Sunday, June 7, 2015

Westminster and First Past The Post: A British political system not fit for purpose

Westminster is a living museum, in every sense of the word. A recent piece in "The Economist" gave an accurate and thought-provoking reminder of how impractical a place the Palace Of Westminster is to deal with the day-to-day tasks of dealing with British politics in the 21st century. Built in the middle of the 19th century, no-one would disagree that the building is an architectural masterpiece. But still using it in the same way in the 21st century as we do now is like insisting on using the same clapped-out, classic car that keeps failing its MOT and you can't fit your family into simply because it was your grandfather's. As reported some time ago, the building needs urgent repair work that would probably take at least several years, resulting in parliamentary business being conducted elsewhere.

Even on a practical basis, the current arrangements are an ad hoc solution. There is not enough space in the Palace Of Westminster for MPs to work, even to fit all the current MPs into the House Of Commons. When there is an important debate, many MPs have to stand; when there is an important vote, because - as pointed out in the "Economist" article, MPs are housed in any one of three separate buildings - there is a dash to get to the chamber in time. This is ridiculous. It may look good on TV to have MPs housed in the Palace Of Westminster, but it makes no sense in reality, least of all for the MPs themselves who have to deal with these issues every day.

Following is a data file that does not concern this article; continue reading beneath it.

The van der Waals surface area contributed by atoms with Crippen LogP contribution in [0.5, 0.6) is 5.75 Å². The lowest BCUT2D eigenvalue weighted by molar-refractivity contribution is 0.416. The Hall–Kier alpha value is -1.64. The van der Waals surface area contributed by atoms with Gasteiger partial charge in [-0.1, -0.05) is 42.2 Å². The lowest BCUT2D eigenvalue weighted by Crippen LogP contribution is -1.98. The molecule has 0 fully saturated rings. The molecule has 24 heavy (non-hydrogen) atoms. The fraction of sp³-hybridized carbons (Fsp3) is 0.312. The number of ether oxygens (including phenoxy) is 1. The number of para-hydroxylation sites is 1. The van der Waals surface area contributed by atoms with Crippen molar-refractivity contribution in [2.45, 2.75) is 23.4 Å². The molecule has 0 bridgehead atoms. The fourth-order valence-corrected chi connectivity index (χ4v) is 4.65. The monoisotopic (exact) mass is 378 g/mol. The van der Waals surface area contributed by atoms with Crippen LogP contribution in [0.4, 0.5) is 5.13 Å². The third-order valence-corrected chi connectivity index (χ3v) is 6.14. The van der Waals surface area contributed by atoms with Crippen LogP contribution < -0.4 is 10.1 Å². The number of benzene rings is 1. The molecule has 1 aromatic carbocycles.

And this is before mentioning the antiquated procedures and "traditions" that the recent cohort of neophyte SNP MPs are  - rightly - finding an absurd distraction from the business of politics. Some of these points (and the "fighting" over where to sit in the House Of Commons) were recently mentioned in a "Question Time" debate on the BBC (in the episode's first question). The SNP is looking at the way things are done in Westminster, compared to how things are done in Holyrood, and seeing the London institution as a place trapped by its own history, unable to deal with the realities of the 21st century.

The Palace Of Westminster is a museum piece, and should be treated and preserved as one: it is not a suitable place of work for 650 MPs and staff in the 21st century. It is a museum, and should be used as one. And this is without even mentioning the electoral system....

The most unfair election in history

A recent article pointed out the fact that the election result of the last election produced a result in parliament that was the most unrepresentative (compared to how people actually voted nationally) ever.
On the one hand, the Conservatives gained a majority of the seats in parliament based on 37% of the vote. The SNP took 56 of Scotland's 59 seats in Westminster based a little over half of the vote in Scotland. The Greens, who received over a million votes (a little under 4% of the national vote) only returned one MP. And then there is UKIP, who gained 12.5% of the national vote...and also returned only one seat in parliament.